The topic of business resilience in the 21st century is a complicated one. That is especially true when thinking of the significant challenges facing all business due to the worldwide pandemic.
While the need to focus attention on business continuity during the pandemic is crucial and an essential part of operational risk management, the current hurricane season has certainly added additional emphasis on its importance. It’s more important than ever that organizations pay attention to the business resilience needs of corporations facing severe weather-related risks.
The 2020 hurricane season in the United States has been particularly active.
As of this writing, the 2020 Atlantic hurricane season is the first on record in which nine tropical storms formed before August and 13 formed before September. The strongest storm thus far in 2020 has been Hurricane Laura with sustained winds of 150 miles per hour at its peak. Laura, which formed on Aug. 20 and dissipated Aug. 29, wreaked havoc on the Gulf Coast as well as the Midwestern and Eastern United States. To date, approximately 70 deaths have been recorded and damage costs are estimated to be around $9 billion.
Weather-related risk continues to grow as storms become more frequent and grow in intensity -- all the more reason to prepare a solid business resilience plan.
What do we mean by business resilience?
The classical definition of business resilience is the ability of an organization to quickly adapt to disruptions while maintaining continuous business operations and safeguarding people, assets and overall brand equity.
This begins with an understanding that workflows must be preserved in order for organizations to survive unexpected events. An often overlooked element of business resilience centers around the human element in which team members need to be prepared with a structured approach to manage and deal with the event(s) at hand.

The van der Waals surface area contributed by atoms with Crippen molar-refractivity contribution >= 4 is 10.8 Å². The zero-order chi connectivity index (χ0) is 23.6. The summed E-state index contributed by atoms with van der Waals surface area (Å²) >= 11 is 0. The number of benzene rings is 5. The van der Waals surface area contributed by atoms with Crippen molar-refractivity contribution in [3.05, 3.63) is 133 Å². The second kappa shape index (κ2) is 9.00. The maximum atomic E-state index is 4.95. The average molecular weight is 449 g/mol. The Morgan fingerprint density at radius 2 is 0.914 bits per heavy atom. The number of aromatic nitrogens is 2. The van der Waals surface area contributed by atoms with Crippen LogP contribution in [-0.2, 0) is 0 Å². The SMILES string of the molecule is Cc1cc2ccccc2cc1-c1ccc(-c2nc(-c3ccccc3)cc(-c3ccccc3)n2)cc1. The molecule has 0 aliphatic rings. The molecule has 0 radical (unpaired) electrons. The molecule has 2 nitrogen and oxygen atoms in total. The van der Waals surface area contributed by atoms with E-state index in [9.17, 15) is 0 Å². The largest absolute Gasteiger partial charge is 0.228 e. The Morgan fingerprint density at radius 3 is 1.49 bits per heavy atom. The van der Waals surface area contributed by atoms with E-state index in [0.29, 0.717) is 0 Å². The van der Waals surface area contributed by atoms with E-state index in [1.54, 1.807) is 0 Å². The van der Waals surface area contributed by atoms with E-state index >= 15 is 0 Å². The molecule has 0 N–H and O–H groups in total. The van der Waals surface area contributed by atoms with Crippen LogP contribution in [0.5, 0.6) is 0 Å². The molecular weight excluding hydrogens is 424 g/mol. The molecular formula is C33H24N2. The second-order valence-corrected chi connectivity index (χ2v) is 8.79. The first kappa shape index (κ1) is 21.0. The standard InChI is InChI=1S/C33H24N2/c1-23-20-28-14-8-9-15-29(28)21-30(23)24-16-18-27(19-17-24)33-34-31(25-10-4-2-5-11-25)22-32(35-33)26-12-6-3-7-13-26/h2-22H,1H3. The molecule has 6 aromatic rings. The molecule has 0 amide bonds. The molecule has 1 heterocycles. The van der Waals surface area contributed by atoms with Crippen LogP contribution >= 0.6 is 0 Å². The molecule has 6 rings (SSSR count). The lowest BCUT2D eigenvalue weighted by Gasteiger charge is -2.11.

Much discussion on business resilience touches on “Black Swan” events, first discussed by Nassim Taleb, who warned that, “Our world is dominated by the extreme, the unknown and the very improbable... while we spend our time engaged in small talk, focusing on the known and repeated.”
Truer words could not have been spoken as we think about the significant challenges facing organizations in a complex global world of intertwined supply chains. During the Coronavirus disease (COVID-19) pandemic, we have seen some of those challenges with disrupted supply chains of basic supplies and commodities. The reasons for these disruptions will be the subject of research for years to come.
That’s why it’s important for companies to develop a focused plan that outlines straightforward and actionable steps to build an effective supply chain/disaster management plan for the significant risk of weather-related events.
What steps to business resilience should you consider?
The development of a solid business continuity plan is at the heart of operational risk management. That point has never been more important than it is today, as businesses large and small are working to manage the impact that COVID-19 is having upon their respective operations. As indicated earlier, however, other operational risks like weather-related events are also extremely important. A key component of any solid business continuity management approach is consideration to how a business reacts to what we refer to as a “critical incident,” which can take the shape and form of weather-related events, pandemics, fire, flood, labor actions, port closures and motor vehicle accidents, to name a few.